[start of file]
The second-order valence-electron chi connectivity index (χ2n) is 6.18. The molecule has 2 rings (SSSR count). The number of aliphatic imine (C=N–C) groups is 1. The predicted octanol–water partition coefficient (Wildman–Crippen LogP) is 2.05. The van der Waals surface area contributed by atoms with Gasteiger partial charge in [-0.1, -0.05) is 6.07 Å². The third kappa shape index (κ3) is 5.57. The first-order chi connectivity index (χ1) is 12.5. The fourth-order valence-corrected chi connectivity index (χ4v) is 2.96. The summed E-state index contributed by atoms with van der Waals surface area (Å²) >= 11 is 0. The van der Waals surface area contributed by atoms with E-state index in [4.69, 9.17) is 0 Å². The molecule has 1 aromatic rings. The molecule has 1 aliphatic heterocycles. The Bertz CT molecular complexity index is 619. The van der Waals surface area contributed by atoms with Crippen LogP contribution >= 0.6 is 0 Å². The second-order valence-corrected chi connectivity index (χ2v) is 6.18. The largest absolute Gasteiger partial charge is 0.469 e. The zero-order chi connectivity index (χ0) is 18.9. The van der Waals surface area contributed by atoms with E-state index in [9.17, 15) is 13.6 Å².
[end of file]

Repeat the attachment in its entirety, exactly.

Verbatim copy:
The second-order valence-electron chi connectivity index (χ2n) is 6.18. The molecule has 2 rings (SSSR count). The number of aliphatic imine (C=N–C) groups is 1. The predicted octanol–water partition coefficient (Wildman–Crippen LogP) is 2.05. The van der Waals surface area contributed by atoms with Gasteiger partial charge in [-0.1, -0.05) is 6.07 Å². The third kappa shape index (κ3) is 5.57. The first-order chi connectivity index (χ1) is 12.5. The fourth-order valence-corrected chi connectivity index (χ4v) is 2.96. The summed E-state index contributed by atoms with van der Waals surface area (Å²) >= 11 is 0. The van der Waals surface area contributed by atoms with E-state index in [4.69, 9.17) is 0 Å². The molecule has 1 aromatic rings. The molecule has 1 aliphatic heterocycles. The Bertz CT molecular complexity index is 619. The van der Waals surface area contributed by atoms with Crippen LogP contribution >= 0.6 is 0 Å². The second-order valence-corrected chi connectivity index (χ2v) is 6.18. The largest absolute Gasteiger partial charge is 0.469 e. The zero-order chi connectivity index (χ0) is 18.9. The van der Waals surface area contributed by atoms with E-state index in [9.17, 15) is 13.6 Å².